Bamboo Sheets Grow in Popularity

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In the last year, the popularity of bamboo sheets and other bamboo products has shot up almost as quickly as the plant itself. This versatile natural fiber has many qualities prized especially by the linens industry - including antimicrobial properties and 'breathability.' As customers spring for more eco-friendly products, bamboo has found its way not only into sheets, but towels, clothing and flooring as well.

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I never thought there'd be a day when I put something on my bed other than Egyptian cotton, and I never would have guessed it would be bamboo!

In the last year, the popularity of bamboo sheets and other bamboo products has shot up almost as quickly as the plant itself. This versatile natural fiber has many qualities prized especially by the linens industry - including antimicrobial properties and 'breathability.' As customers spring for more eco-friendly products, bamboo has found its way not only into sheets, but towels, clothing and flooring as well.

Bamboo in its natural state is pretty remarkable. Technically a grass, bamboo can grow to be 130 ft tall and up to a foot in diameter, and it thrives in a variety of climates. It grows easily and quickly, with some species growing as much as 1-3 feet a day. Most varieties grow about 2 inches a day, and will reach their full height within one growing season. Fully matured bamboo used for flooring and furniture is typically cultivated after 3 or 4 years when it becomes sufficiently woody and strong.

Unlike cotton, bamboo requires no pesticides or fertilizers and needs very little water to grow and sustain. Another unique and highly beneficial feature of bamboo is something called "bamboo kun." This naturally antimicrobial, antifungal bio-substance protects bamboo from pests and pathogens in nature, and is found in the spun fibers as well. Its antibacterial qualities have been put to the test by a number of groups, including the Chinese Industrial Testing Center and the Japan Textile Inspection Association. The results showed that after a 24-hour bacterial incubation period, bamboo fabric displayed a 99.8% kill rate. In the JTIA test, bamboo fabric was first washed 50 times, and then subjected to 24 hours with live bacteria. Bamboo was still over 70% effective at eradicating the bacteria.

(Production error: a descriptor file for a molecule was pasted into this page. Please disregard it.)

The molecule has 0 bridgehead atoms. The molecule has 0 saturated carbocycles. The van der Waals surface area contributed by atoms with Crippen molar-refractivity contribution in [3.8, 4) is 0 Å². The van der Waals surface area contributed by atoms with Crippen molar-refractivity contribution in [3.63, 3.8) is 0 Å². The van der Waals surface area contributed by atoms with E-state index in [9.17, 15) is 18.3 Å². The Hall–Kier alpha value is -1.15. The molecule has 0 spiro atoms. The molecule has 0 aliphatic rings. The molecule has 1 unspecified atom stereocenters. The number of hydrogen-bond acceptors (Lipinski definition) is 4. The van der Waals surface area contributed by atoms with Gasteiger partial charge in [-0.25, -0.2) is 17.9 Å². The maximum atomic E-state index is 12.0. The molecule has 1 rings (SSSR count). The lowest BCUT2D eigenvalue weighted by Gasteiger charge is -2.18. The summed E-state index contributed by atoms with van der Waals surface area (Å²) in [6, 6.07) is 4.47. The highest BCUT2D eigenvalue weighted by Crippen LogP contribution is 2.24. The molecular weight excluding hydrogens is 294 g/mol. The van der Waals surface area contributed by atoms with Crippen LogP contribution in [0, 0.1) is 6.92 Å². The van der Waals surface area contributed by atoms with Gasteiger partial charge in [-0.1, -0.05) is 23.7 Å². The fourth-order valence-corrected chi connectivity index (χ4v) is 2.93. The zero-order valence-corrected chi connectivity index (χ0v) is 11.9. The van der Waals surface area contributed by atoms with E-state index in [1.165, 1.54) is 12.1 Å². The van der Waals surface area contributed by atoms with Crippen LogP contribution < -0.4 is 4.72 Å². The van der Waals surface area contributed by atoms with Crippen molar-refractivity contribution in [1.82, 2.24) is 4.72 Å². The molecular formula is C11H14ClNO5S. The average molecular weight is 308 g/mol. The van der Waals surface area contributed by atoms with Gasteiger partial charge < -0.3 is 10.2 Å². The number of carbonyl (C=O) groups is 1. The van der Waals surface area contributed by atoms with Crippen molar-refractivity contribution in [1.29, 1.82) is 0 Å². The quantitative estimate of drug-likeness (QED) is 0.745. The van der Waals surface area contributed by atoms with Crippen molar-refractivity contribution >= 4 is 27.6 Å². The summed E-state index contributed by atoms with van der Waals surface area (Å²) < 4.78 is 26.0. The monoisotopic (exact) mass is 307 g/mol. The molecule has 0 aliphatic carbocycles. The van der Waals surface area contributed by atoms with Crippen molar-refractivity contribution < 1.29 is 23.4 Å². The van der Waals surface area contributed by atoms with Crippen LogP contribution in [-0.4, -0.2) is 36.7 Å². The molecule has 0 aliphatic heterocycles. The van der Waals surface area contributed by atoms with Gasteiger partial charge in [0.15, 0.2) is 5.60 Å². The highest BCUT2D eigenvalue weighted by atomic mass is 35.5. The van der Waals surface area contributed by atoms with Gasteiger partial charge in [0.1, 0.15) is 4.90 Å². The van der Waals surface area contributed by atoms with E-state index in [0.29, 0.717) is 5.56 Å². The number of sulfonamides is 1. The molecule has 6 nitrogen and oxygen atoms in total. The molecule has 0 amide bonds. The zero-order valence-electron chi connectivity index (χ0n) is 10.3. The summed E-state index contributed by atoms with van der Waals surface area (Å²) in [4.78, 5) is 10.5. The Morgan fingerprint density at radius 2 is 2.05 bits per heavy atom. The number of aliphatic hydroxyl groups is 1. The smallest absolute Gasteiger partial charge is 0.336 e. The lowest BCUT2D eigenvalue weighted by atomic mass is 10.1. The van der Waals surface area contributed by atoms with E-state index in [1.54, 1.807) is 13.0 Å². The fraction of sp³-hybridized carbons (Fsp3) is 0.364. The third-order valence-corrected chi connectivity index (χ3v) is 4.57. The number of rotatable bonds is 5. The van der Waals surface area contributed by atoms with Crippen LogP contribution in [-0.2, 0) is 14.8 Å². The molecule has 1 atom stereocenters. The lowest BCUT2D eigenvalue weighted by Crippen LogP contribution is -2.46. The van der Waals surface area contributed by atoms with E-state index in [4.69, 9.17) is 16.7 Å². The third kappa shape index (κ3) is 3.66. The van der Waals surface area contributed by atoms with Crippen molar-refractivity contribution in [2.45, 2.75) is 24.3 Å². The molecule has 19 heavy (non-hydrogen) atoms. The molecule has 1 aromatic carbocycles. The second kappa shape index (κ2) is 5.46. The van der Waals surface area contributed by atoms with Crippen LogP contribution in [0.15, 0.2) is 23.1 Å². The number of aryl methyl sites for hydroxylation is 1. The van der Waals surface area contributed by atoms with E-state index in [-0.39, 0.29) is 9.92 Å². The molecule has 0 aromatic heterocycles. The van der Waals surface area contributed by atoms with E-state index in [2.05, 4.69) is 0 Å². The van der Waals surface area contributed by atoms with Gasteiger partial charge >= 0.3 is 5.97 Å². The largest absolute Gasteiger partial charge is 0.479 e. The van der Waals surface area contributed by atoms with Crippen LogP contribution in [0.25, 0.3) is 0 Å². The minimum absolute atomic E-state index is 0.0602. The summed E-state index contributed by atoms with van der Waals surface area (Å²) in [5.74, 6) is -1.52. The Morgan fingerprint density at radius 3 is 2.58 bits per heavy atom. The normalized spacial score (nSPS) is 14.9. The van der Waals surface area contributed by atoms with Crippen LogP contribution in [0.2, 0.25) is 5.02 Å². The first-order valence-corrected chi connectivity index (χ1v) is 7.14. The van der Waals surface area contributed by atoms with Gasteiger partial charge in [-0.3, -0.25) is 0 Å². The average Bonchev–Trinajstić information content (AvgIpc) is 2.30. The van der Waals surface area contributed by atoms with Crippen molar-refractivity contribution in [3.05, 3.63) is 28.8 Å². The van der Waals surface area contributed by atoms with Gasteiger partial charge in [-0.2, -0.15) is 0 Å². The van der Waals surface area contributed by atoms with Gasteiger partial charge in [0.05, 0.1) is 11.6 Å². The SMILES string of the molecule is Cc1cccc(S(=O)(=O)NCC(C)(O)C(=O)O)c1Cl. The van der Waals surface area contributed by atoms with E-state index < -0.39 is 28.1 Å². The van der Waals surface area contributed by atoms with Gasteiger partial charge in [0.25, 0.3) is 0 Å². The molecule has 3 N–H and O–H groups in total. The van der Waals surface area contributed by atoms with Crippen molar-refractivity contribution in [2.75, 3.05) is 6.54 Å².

Another advantage of fabrics made from bamboo fiber is breathability. Even more absorbent than cotton, bamboo wicks moisture away from skin so that it can quickly evaporate. This keeps the wearer or sleeper dry and comfortable. Bamboo material is also softer to the touch than cotton, and drapes similarly to silk. Its feel is comparable to modal and rayon - other natural wood-based materials.    

Bamboo bedding has been popping up in big-name stores all around the country, including Target, Bed Bath & Beyond and Linens 'n Things. As bamboo grows in popularity, a wider range of items made from it has sprung up as well. Wamsutta has recently introduced a line of bamboo products such as sheets, blankets and pillows called Zen Comforts. Heather Young, Vice President of Linenplace.com, Inc. - an online retailer that carries Wamsutta's Zen Comforts sheets - explains this item's draw:

"The Zen Comforts sheets are actually the best of both worlds - 60% bamboo and 40% cotton. The bamboo, of course, makes them very soft and breathable, and the cotton adds durability, greater elastic recovery and greater ease of care. They're a whopping 300 thread count, too. That definitely puts them in the luxury linens category."

Although the growing process of bamboo is eco-friendly, there is still some debate as to how eco-friendly the production and manufacturing processes are. Sheets made from 100% bamboo are still relatively expensive at upwards of $200 for a set. Wamsutta's Zen Comforts bamboo/cotton blend sheets are about $70 for a queen set. Some sites sell sheets for as low as $30.

As the popularity of bamboo rises, so does its number of loyal followers. Ms. Young, a recent advocate herself, puts it like this: "I never thought there'd be a day when I put something on my bed other than Egyptian cotton, and I never would have guessed it would be bamboo!"

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Emily Haselby
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